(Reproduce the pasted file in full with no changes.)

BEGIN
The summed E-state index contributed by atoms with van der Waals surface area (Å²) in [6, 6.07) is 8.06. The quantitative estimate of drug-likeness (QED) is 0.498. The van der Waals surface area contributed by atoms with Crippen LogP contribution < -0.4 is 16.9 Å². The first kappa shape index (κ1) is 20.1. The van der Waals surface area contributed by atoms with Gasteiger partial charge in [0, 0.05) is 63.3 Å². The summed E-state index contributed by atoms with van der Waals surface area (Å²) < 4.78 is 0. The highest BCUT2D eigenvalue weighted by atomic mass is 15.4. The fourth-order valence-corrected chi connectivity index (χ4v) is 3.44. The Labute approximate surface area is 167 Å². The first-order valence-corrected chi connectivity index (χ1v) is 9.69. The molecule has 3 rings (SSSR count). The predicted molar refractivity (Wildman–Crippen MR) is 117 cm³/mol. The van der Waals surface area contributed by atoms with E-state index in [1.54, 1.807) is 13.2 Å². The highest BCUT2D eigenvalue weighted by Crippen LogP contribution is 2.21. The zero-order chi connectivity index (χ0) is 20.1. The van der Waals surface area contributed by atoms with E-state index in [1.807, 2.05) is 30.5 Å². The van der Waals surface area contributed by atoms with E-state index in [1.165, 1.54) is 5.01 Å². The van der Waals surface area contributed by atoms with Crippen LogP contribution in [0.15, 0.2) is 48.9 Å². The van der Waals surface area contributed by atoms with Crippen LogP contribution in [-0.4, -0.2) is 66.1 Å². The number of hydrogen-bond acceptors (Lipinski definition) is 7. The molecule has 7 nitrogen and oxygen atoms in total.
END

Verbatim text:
The summed E-state index contributed by atoms with van der Waals surface area (Å²) in [6, 6.07) is 8.06. The quantitative estimate of drug-likeness (QED) is 0.498. The van der Waals surface area contributed by atoms with Crippen LogP contribution < -0.4 is 16.9 Å². The first kappa shape index (κ1) is 20.1. The van der Waals surface area contributed by atoms with Gasteiger partial charge in [0, 0.05) is 63.3 Å². The summed E-state index contributed by atoms with van der Waals surface area (Å²) < 4.78 is 0. The highest BCUT2D eigenvalue weighted by atomic mass is 15.4. The fourth-order valence-corrected chi connectivity index (χ4v) is 3.44. The Labute approximate surface area is 167 Å². The first-order valence-corrected chi connectivity index (χ1v) is 9.69. The molecule has 3 rings (SSSR count). The predicted molar refractivity (Wildman–Crippen MR) is 117 cm³/mol. The van der Waals surface area contributed by atoms with E-state index in [1.54, 1.807) is 13.2 Å². The highest BCUT2D eigenvalue weighted by Crippen LogP contribution is 2.21. The zero-order chi connectivity index (χ0) is 20.1. The van der Waals surface area contributed by atoms with E-state index in [1.807, 2.05) is 30.5 Å². The van der Waals surface area contributed by atoms with E-state index in [1.165, 1.54) is 5.01 Å². The van der Waals surface area contributed by atoms with Crippen LogP contribution in [0.15, 0.2) is 48.9 Å². The van der Waals surface area contributed by atoms with Crippen LogP contribution in [-0.4, -0.2) is 66.1 Å². The number of hydrogen-bond acceptors (Lipinski definition) is 7. The molecule has 7 nitrogen and oxygen atoms in total.